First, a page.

Our Charity indeed should be universal, and extend to all Mankind: but it is by no means convenient, our Friendships and Familiarities should do fos too. We often find, that a Perfon altogether unknown to us, comes recommended by a good Character, which makes us passionately fond of his Acquaintance; and yet this very Man, when better kņown, loses the great Opinion we conceived of him before, and grows palled and flat upon our Hands. And this we may be sure is no less likely to prove our own Cafe: For the Persons with whom we hope to ingratikte our selves by a freer Acquaintance, frequently discover some ill quality in us, which makes us less acceptable. And therefore, in Prudence and Tencerness to our selves and others both, we should be fuparing in our Intima

cies; because it so very often happens, that the more perfectly Men are understood, the less they are esteemed. . .

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C. H A P. IX
Obedience and a State of Subječtion.

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Duty or Cht Neceffity, than to Obey. ne difficultand

YT is a very valuable Advantage to live under the
l Direction of a Superiour, and, whatever the Ge-
nerality of Men think of the matter, more difficultand
hazardous to Command, thàn to Obey. Many submit,
more out of Necefsity, than out of any Principle of
Duty or Choice; And, to such as these, this is a State
of continual Torment. All they do is against the
Grain, attended with constant Murmurings and Com-
plaints; The Life of Slaves and Brutes, and not of
Men, who should act with a Spirit of Freedoni. And
this Native Liberty no Inferior attains to, till he have
learnt to obey heartily, for God's, and Confiience®
sake. Whatever Post you form an Idea of, none will
give you Quiet and Inward Content, equal witli that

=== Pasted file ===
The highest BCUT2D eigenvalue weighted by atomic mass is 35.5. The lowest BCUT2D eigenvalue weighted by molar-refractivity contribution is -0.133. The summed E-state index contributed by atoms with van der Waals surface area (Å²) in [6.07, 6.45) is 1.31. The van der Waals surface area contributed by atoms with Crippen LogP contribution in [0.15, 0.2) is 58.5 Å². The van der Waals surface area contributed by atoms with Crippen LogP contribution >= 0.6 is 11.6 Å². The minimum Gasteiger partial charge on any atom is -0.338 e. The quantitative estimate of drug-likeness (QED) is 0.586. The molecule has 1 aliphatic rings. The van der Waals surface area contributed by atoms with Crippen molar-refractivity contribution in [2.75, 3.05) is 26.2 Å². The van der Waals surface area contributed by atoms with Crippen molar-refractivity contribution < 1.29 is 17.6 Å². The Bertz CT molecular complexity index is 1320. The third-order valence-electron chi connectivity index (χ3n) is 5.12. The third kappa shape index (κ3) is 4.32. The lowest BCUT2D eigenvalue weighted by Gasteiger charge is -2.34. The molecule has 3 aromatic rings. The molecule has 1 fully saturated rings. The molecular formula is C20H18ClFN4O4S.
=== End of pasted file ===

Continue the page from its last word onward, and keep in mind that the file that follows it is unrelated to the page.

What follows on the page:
of a State of Subjection : Many have fed themselves
with fond Imaginations, how happy they should be,
if they could change their Condition for a higher; but
few, if any, who have actually made the Experim ent,
have found themselves at all the happier or edifier
for it,

'Tis true indeed, every Man's own Judgment is the
proper Rule and Measure of his Actions; and hence
it comes to pass, that we are all belt affected to them,
who are of the same Opinions with our selves. But
'tis as true, that if God rule in our Hearts, we falli

not think much to recede from our own Sense in some . Cases, when Peace and the Publick Good may be pro-i

inoted

moted by such Concessions. For who is so absolutely and conipleatly Wise, that nothing escapes his Knowledge? If then our Knowledge be but partial and imperfect, 'tis but reasonable, we should not abound too much in our own Sense, but allow a fair Hearing at least to those who differ from us. And in such Cases a Man gains a great Point, when he knows himself in / the right, and yet in Tenderness and Charity can comply with the Infirmities or Mistakes of others, rather than offend God, by being too tenacious of his own better Judgment. ·